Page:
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Saturday, June 16, 2007

Senior Year by Dan Shaughnessy: A Book Review

(Since today is Father's Day, I am going to review Shaughnessy's book about father and sons. There is not much remarkable to comment about in today's game recap.)

I decided to pick up Shaughnessy's new book, Senior Year: A Father, A Son, and High School Baseball. I wasn't quite sure what to expect. Regardless, I ended up being pleasantly surprised--and I must admit I really enjoyed reading it. Shaughnessy definitely does not come off as the cantankerous curmudgeon that he does in many of his columns.

Shaughnessy chronicles his son Sam's senior year in high school. Sam is a pretty good baseball player at Newton North and Shaughnessy discusses the ups and downs of high school athletics, high school life in general, and the relationship between father and son. Shaughnessy juxtaposes Sam's high school experiences with his own school experience from the late 60's and early 70's.

The book strikes me as a very honest one on several levels. Sam is a talented player, receiving a baseball scholarship to Boston College. Yet Shaughnessy is realistic about Sam's talents and quite readily lays out both his strengths (a good batting eye) and weaknesses (a weak arm). Shaughnessy is also very honest about Sam's personality in general...he's not the perfect kid. He has temper tantrums on the field and comes across at times as a spoiled brat. Yet, Shaughnessy is not the hyper critical parent either - it is quite evident that he is a pretty devoted father to Sam and his two daughters.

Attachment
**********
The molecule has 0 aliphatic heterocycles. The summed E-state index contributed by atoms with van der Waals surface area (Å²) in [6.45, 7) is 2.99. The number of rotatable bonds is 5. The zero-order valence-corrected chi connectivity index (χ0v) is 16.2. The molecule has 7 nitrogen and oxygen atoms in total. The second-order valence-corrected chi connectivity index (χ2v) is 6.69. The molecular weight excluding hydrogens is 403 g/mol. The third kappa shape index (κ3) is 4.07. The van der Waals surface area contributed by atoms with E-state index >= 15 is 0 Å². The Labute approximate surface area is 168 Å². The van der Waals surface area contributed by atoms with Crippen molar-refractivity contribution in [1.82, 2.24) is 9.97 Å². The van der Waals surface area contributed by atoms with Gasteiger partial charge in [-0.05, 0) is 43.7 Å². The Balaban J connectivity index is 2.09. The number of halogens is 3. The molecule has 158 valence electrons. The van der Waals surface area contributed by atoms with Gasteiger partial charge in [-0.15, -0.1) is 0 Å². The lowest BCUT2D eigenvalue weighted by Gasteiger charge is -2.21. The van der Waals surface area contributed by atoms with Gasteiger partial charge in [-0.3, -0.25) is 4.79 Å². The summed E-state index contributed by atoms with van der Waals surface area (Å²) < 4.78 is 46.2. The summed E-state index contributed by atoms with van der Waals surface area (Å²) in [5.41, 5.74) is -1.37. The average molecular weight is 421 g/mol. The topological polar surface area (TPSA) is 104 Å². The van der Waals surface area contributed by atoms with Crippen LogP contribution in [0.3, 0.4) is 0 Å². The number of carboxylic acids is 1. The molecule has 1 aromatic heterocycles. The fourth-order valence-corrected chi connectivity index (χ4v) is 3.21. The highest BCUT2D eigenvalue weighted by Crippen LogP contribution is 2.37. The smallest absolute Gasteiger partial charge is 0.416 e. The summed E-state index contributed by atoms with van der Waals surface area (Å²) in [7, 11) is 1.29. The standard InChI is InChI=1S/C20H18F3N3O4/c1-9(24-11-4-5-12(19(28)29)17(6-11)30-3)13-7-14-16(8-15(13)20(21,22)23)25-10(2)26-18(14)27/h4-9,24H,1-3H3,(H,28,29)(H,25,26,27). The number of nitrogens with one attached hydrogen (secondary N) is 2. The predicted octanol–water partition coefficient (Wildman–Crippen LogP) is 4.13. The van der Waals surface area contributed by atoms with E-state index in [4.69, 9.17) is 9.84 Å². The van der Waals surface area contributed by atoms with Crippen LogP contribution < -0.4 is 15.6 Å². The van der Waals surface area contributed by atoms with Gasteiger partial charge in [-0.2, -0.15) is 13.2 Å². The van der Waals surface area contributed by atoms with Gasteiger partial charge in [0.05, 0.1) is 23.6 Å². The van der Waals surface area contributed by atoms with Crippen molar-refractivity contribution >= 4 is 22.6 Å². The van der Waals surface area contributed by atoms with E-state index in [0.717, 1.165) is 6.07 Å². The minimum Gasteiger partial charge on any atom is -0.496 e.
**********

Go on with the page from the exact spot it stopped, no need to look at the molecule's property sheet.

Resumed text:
The honesty extends to his recounting of his own high school days. Shaughnessy was an athlete, albeit an average one. He was constantly rejected by the girls so much so that he asked his own daughters never to turn down anyone who asked them to a dance. He has good memories of growing up in Groton but does not wax poetic about the "good ole days". The contrast that he paints between his past and Sam's present is effective because he draws out and details many of societal changes of the past 35+ years.

Shaughnessy also refuses to paint himself as the ideal father. While he clearly is a devoted father, he seems to struggle with today's permissiveness--constantly questioning himself about whether he is too lax with Sam, thus explaining why Sam can come across at times as a self-centered brat. Shaughnessy does seem to work very had at providing a good environment for his children and a warm environment for their friends--opening their home up to any and all of the kid's friends. The racism that some would suggest to manifest itself in Shaughnessy's columns is not present here. As one example, for 12 years, the Shaughnessy family has opened their home to a young black man from the inner city who travels from the tougher parts of Boston to suburbia in the hopes of getting a better education (the Metco program). Shaughnessy does not offer this to beat his own chest but rather it's just one of the storylines that he weaves in as a matter of course.